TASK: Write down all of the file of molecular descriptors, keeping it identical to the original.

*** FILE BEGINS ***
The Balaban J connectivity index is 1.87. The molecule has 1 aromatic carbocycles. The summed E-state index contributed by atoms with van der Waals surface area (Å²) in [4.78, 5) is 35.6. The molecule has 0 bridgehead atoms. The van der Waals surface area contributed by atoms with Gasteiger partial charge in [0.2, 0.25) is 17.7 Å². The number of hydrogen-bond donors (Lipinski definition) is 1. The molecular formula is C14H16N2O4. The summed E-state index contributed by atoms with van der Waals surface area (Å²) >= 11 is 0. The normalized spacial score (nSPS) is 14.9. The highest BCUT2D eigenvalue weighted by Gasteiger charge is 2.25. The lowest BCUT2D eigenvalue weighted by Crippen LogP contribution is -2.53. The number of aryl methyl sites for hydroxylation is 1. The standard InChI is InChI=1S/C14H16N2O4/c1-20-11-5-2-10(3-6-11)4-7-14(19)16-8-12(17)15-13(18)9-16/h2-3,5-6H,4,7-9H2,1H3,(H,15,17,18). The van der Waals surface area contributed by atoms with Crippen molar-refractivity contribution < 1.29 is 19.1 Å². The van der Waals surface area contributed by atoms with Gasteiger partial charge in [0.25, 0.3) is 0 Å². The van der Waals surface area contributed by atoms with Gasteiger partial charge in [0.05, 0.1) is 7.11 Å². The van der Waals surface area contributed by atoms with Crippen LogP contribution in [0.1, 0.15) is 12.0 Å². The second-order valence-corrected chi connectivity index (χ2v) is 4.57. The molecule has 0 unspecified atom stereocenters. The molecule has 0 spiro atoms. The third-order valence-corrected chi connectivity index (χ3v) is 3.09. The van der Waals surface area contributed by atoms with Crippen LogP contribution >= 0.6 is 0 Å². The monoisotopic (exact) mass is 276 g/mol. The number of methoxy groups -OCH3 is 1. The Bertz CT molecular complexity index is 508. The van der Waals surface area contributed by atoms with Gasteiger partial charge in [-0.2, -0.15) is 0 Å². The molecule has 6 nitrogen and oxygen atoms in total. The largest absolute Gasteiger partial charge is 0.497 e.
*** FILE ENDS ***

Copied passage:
The Balaban J connectivity index is 1.87. The molecule has 1 aromatic carbocycles. The summed E-state index contributed by atoms with van der Waals surface area (Å²) in [4.78, 5) is 35.6. The molecule has 0 bridgehead atoms. The van der Waals surface area contributed by atoms with Gasteiger partial charge in [0.2, 0.25) is 17.7 Å². The number of hydrogen-bond donors (Lipinski definition) is 1. The molecular formula is C14H16N2O4. The summed E-state index contributed by atoms with van der Waals surface area (Å²) >= 11 is 0. The normalized spacial score (nSPS) is 14.9. The highest BCUT2D eigenvalue weighted by Gasteiger charge is 2.25. The lowest BCUT2D eigenvalue weighted by Crippen LogP contribution is -2.53. The number of aryl methyl sites for hydroxylation is 1. The standard InChI is InChI=1S/C14H16N2O4/c1-20-11-5-2-10(3-6-11)4-7-14(19)16-8-12(17)15-13(18)9-16/h2-3,5-6H,4,7-9H2,1H3,(H,15,17,18). The van der Waals surface area contributed by atoms with Crippen molar-refractivity contribution < 1.29 is 19.1 Å². The van der Waals surface area contributed by atoms with Gasteiger partial charge in [0.25, 0.3) is 0 Å². The van der Waals surface area contributed by atoms with Gasteiger partial charge in [0.05, 0.1) is 7.11 Å². The van der Waals surface area contributed by atoms with Crippen LogP contribution in [0.1, 0.15) is 12.0 Å². The second-order valence-corrected chi connectivity index (χ2v) is 4.57. The molecule has 0 unspecified atom stereocenters. The molecule has 0 spiro atoms. The third-order valence-corrected chi connectivity index (χ3v) is 3.09. The van der Waals surface area contributed by atoms with Crippen LogP contribution >= 0.6 is 0 Å². The monoisotopic (exact) mass is 276 g/mol. The number of methoxy groups -OCH3 is 1. The Bertz CT molecular complexity index is 508. The van der Waals surface area contributed by atoms with Gasteiger partial charge in [-0.2, -0.15) is 0 Å². The molecule has 6 nitrogen and oxygen atoms in total. The largest absolute Gasteiger partial charge is 0.497 e.